Using programs and services such as these, a plurality of online users may participate in a joint conference involving text messaging, application program sharing, and real-time photo and video sharing. Many companies have begun to use these services in place of actual face-to-face meetings of personnel which are physically or geographically dispersed.
During these “virtual” meetings, often times one participant will supply other participants with drawings, presentation graphics, and text for discussion. The ensuing discussion between the participants may be logged to a file for later review, which is more convenient than the record keeping mechanisms of actual physical face-to-face meetings. As such, these online virtual meetings and conversations provide advantages over traditional face-to-face meetings, not the least of which are automatic record keeping, reduced travel costs and greater convenience.
The collaboration clients (32) may interface to the computer network (31) through a number of well-known technologies including, but not limited to, Transmission Control/Internet Protocol (“TCP/IP”), dial-up modems, cable modems, asymmetric digital subscriber line (“ADSL”), or other interface technologies such as wireless interfaces.
Typically, the collaboration client (32) maintains a local contact list (33), such as AOL Instant Messenger's “buddy list” or Netscape Navigators “address book.” These contact lists (33) may take the form of simple text files, or as advanced as database files. In some cases, the contact list are stored in proprietary formats.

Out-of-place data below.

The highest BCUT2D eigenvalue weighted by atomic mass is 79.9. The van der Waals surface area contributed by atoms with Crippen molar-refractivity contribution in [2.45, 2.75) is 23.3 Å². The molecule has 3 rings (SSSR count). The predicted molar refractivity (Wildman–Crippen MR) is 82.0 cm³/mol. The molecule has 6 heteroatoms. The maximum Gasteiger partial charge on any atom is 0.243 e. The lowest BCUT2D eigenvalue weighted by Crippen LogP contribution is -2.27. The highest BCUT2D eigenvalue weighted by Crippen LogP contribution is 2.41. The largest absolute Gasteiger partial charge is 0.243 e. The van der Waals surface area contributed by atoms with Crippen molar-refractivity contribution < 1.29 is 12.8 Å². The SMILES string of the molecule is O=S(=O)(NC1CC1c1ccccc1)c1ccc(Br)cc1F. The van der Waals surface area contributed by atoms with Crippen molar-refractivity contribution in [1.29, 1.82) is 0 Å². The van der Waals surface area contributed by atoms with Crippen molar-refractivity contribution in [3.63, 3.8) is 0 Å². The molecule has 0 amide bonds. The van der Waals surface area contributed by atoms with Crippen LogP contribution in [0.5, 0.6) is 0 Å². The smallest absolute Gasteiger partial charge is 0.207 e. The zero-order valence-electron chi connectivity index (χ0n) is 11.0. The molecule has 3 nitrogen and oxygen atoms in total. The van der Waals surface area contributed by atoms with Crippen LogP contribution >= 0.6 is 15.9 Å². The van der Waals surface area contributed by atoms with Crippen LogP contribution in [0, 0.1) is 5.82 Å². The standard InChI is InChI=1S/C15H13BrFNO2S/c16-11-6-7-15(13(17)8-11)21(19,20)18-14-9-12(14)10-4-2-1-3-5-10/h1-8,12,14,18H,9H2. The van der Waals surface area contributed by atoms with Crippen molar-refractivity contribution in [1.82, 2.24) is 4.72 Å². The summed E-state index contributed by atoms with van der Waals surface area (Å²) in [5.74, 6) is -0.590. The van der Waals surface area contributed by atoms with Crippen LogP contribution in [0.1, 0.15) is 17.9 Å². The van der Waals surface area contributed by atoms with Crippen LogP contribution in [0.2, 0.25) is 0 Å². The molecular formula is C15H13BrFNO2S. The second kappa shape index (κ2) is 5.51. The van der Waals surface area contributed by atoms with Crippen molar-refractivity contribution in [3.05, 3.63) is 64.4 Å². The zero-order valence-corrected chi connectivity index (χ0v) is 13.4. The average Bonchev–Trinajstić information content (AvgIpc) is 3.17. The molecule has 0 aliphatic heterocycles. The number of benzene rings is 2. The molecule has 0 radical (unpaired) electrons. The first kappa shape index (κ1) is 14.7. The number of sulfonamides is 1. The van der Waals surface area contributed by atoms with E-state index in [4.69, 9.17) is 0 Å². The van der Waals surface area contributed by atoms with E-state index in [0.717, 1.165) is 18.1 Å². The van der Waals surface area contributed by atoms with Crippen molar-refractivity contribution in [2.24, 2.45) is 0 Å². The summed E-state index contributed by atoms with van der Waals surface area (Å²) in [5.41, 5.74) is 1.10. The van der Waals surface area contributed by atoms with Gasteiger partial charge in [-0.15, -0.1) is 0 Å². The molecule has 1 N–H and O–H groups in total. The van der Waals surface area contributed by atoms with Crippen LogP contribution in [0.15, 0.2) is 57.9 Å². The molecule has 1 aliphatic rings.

When an online meeting or collaboration session is established, each new participant may supply the other participants with his or her email address as he or she logs into the session. The other participants may then chose to store that email address in their local contact list. In some cases, such as with the Instant Messenger product, there are other options for users to transmit their entire contact list to other meeting participants.
In general, however, these email addresses as well as any other participant contact information which is exchanged between participants is defined and by the participants themselves. This means that a participant logging in to a virtual meeting may supply accurate and complete information regarding his or her email address and other contact data, such as telephone and company location. However, a participant may choose not to supply some of this information, or may supply incorrect information.